Motorcyclists always seem to have more fun on the road than other drivers – speeding away from every intersection, parking in convenient spots, and saving money at the pump. But those benefits come with a higher risk of injury in the event of a crash.
Motorcycle wrecks tend to be far more serious than passenger-vehicle accidents. Per mile traveled in 2015, motorcyclists were killed 29 times more often than occupants of passenger vehicles.
If you’re in the market for a new motorcycle helmet, a full-face model is a sound investment. The obvious plus here is that you’re getting protection for your entire head – not just the top of you’re noggin like a half-helm. There’s also a visor to safeguard your eyes from debris so you don’t have to don any riding googles.
But which full-face helmet is best for you? Below are five qualities to consider when comparing your options:
1. Safety Standards
Your new helmet should be certified by a federal or independent body that it meets certain safety standards. Look for the letters DOT, ECE, or Snell on your new helmet.
A Department of Transportation (DOT) certification shows that the helmet meets mandatory minimum standards required by the U.S. government. ECE, which stands for the Economic Community of Europe, sets a slightly higher standard for helmet safety based on more rigorous performance tests. And the Snell Memorial Foundation, a private U.S. organization, issues another helmet safety standard, though its tests require the buy-in of manufacturers.
2. Material Construction
Helmets respond differently to impact depending on the materials they comprise. That means different helmets offer different levels of protection in the event of an accident.
Most motorcycle helmets feature an outer shell made from one of the following materials:
1. Polycarbonate, which is the least expensive but flexes on impact;
2. Fiberglass composite, which splits and is crushed when hit very hard; and
3. Carbon fiber, which is the most expensive but is highly effective at distributing the energy of an impact away from the head.
The lining is another important consideration. Check to ensure the inner shell of your new helmet is lined with expanded polystyrene (EPS), a densely compacted foam material that will absorb the shock of a collision.
Polycarbonate, fiberglass composite, and carbon fiber are all effective for protecting your head and brain from impact, but only if your helmet is in good condition. Accidents can cause a the outer shell of a helmet to scuff and crack, and if a subsequent collision occurs, the helmet could split and fall apart, leaving your head exposed.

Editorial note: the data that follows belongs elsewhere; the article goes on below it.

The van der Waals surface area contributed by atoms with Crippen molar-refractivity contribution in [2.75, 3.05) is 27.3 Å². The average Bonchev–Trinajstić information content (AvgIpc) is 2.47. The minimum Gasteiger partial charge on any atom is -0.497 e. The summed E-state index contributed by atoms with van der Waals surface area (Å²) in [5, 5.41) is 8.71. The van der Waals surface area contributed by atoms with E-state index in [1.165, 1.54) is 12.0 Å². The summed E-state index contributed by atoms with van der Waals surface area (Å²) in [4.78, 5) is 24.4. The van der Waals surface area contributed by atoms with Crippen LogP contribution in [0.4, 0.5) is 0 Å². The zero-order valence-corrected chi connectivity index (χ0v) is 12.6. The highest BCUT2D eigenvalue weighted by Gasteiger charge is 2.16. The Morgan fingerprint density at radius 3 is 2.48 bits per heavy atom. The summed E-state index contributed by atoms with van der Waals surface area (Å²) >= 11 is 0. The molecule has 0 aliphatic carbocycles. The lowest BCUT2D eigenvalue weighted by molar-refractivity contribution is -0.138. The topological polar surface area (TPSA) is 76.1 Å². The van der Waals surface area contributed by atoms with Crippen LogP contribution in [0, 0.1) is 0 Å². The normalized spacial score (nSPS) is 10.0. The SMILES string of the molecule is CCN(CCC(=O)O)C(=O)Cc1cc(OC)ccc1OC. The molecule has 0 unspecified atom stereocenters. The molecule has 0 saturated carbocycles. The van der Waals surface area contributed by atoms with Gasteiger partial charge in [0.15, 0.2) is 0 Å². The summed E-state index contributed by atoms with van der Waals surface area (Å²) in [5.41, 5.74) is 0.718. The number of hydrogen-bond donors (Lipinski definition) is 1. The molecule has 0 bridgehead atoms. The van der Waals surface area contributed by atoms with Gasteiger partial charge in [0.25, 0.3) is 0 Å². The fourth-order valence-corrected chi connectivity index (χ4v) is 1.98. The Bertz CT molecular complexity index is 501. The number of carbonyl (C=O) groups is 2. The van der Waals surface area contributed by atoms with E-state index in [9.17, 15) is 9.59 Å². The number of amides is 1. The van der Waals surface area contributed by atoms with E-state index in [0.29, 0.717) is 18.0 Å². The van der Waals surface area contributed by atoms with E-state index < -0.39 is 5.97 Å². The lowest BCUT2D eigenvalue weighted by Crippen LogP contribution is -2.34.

EPS is also prone to damage. Much like a styrofoam coffee cup, this lining should be regarded as a single-use item; a collision will leave indents and gouges that may not be immediately visible, and these dents will weaken the lining as a whole.
If you are unable to verify the condition of a used helmet with less than 100 percent accuracy, buy a new one instead.
4. An Effective Visor
Motorcycles are performance vehicles, which means they’re capable of taking on traffic at great speeds, weaving through jams and negotiating tight corners with ease. All of which adds to the thrill, of course – but if you want to get from point A to point B unscathed, you need great visibility.
At a high speed, other vehicles and obstacles on the road can come out of nowhere, and if your line of sight is unclear in even the smallest way, you’re at a higher risk of crashing. While some eye shields are injection molded to offer a clear view, others have been bent to fit the shape of the helmet and are prone to distorting your field of vision.
Test before you buy. Wear the helmet and walk outside to gauge its ability to eliminate glare from the sun. Check to see if the helmet comes with a built-in anti-fog shield, which may save you from costly sprays and coatings.
5. Proper Ventilation
A motorcycle helmet is naturally stuffy, so a good ventilation system is crucial for ensuring a comfortable ride. Also, traffic can be toxic as exhaust and other fumes build up in front and around you. Proper airflow inside your helmet will help dilute these gases and keep your air safe to breathe. Make sure there is a clearly defined air vent in the chin area, then look for small air holes in the EPS lining, and check that they line up with the holes along the outer shell.